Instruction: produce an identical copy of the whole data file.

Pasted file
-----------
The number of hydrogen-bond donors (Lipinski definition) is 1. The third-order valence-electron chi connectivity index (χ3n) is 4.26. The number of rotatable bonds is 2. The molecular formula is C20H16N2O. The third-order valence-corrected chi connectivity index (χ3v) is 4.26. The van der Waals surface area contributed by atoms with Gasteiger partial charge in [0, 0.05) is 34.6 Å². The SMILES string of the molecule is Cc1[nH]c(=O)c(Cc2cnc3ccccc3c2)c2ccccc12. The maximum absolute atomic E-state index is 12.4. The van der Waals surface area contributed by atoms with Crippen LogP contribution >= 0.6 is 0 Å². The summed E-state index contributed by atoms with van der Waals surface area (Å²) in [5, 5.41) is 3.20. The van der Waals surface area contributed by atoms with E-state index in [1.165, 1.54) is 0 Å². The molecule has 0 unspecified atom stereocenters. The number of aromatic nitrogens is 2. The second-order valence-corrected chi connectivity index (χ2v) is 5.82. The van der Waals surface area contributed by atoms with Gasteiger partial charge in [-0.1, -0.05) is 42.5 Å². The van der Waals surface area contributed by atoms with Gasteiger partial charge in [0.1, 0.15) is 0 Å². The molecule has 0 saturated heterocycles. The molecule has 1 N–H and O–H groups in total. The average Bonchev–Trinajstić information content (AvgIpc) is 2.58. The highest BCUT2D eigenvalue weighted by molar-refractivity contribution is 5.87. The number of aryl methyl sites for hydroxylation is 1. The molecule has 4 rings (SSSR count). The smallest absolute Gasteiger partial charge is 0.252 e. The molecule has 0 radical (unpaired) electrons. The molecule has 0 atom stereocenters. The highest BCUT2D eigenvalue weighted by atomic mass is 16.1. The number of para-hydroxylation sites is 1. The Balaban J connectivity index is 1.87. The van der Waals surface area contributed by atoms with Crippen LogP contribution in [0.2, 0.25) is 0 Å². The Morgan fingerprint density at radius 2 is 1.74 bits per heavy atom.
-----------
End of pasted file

The number of hydrogen-bond donors (Lipinski definition) is 1. The third-order valence-electron chi connectivity index (χ3n) is 4.26. The number of rotatable bonds is 2. The molecular formula is C20H16N2O. The third-order valence-corrected chi connectivity index (χ3v) is 4.26. The van der Waals surface area contributed by atoms with Gasteiger partial charge in [0, 0.05) is 34.6 Å². The SMILES string of the molecule is Cc1[nH]c(=O)c(Cc2cnc3ccccc3c2)c2ccccc12. The maximum absolute atomic E-state index is 12.4. The van der Waals surface area contributed by atoms with Crippen LogP contribution >= 0.6 is 0 Å². The summed E-state index contributed by atoms with van der Waals surface area (Å²) in [5, 5.41) is 3.20. The van der Waals surface area contributed by atoms with E-state index in [1.165, 1.54) is 0 Å². The molecule has 0 unspecified atom stereocenters. The number of aromatic nitrogens is 2. The second-order valence-corrected chi connectivity index (χ2v) is 5.82. The van der Waals surface area contributed by atoms with Gasteiger partial charge in [-0.1, -0.05) is 42.5 Å². The van der Waals surface area contributed by atoms with Gasteiger partial charge in [0.1, 0.15) is 0 Å². The molecule has 0 saturated heterocycles. The molecule has 1 N–H and O–H groups in total. The average Bonchev–Trinajstić information content (AvgIpc) is 2.58. The highest BCUT2D eigenvalue weighted by molar-refractivity contribution is 5.87. The number of aryl methyl sites for hydroxylation is 1. The molecule has 4 rings (SSSR count). The smallest absolute Gasteiger partial charge is 0.252 e. The molecule has 0 radical (unpaired) electrons. The molecule has 0 atom stereocenters. The highest BCUT2D eigenvalue weighted by atomic mass is 16.1. The number of para-hydroxylation sites is 1. The Balaban J connectivity index is 1.87. The van der Waals surface area contributed by atoms with Crippen LogP contribution in [0.2, 0.25) is 0 Å². The Morgan fingerprint density at radius 2 is 1.74 bits per heavy atom.